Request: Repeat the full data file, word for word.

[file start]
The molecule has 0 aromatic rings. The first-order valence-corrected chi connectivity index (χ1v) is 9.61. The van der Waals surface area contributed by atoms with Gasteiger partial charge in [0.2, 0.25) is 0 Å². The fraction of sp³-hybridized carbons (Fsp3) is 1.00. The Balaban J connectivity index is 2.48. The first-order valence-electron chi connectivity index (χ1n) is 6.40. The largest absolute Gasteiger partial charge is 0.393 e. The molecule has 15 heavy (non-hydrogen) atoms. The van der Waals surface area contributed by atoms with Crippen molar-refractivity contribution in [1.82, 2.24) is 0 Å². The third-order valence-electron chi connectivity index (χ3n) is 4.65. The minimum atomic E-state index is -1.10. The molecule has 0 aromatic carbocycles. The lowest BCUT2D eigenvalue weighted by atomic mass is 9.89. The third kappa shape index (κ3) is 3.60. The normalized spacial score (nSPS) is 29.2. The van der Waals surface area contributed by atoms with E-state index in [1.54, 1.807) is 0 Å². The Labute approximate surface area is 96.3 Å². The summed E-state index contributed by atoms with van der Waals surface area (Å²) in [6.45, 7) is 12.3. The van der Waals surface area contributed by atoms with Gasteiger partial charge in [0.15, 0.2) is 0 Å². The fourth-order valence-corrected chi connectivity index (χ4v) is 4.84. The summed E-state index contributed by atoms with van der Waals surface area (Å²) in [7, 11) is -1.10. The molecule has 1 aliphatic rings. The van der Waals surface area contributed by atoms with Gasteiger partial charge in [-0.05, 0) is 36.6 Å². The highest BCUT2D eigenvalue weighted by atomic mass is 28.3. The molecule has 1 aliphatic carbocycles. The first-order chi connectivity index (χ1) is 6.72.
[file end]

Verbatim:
The molecule has 0 aromatic rings. The first-order valence-corrected chi connectivity index (χ1v) is 9.61. The van der Waals surface area contributed by atoms with Gasteiger partial charge in [0.2, 0.25) is 0 Å². The fraction of sp³-hybridized carbons (Fsp3) is 1.00. The Balaban J connectivity index is 2.48. The first-order valence-electron chi connectivity index (χ1n) is 6.40. The largest absolute Gasteiger partial charge is 0.393 e. The molecule has 15 heavy (non-hydrogen) atoms. The van der Waals surface area contributed by atoms with Crippen molar-refractivity contribution in [1.82, 2.24) is 0 Å². The third-order valence-electron chi connectivity index (χ3n) is 4.65. The minimum atomic E-state index is -1.10. The molecule has 0 aromatic carbocycles. The lowest BCUT2D eigenvalue weighted by atomic mass is 9.89. The third kappa shape index (κ3) is 3.60. The normalized spacial score (nSPS) is 29.2. The van der Waals surface area contributed by atoms with E-state index in [1.54, 1.807) is 0 Å². The Labute approximate surface area is 96.3 Å². The summed E-state index contributed by atoms with van der Waals surface area (Å²) in [6.45, 7) is 12.3. The van der Waals surface area contributed by atoms with Gasteiger partial charge in [0.15, 0.2) is 0 Å². The fourth-order valence-corrected chi connectivity index (χ4v) is 4.84. The summed E-state index contributed by atoms with van der Waals surface area (Å²) in [7, 11) is -1.10. The molecule has 1 aliphatic rings. The van der Waals surface area contributed by atoms with Gasteiger partial charge in [-0.05, 0) is 36.6 Å². The highest BCUT2D eigenvalue weighted by atomic mass is 28.3. The molecule has 1 aliphatic carbocycles. The first-order chi connectivity index (χ1) is 6.72.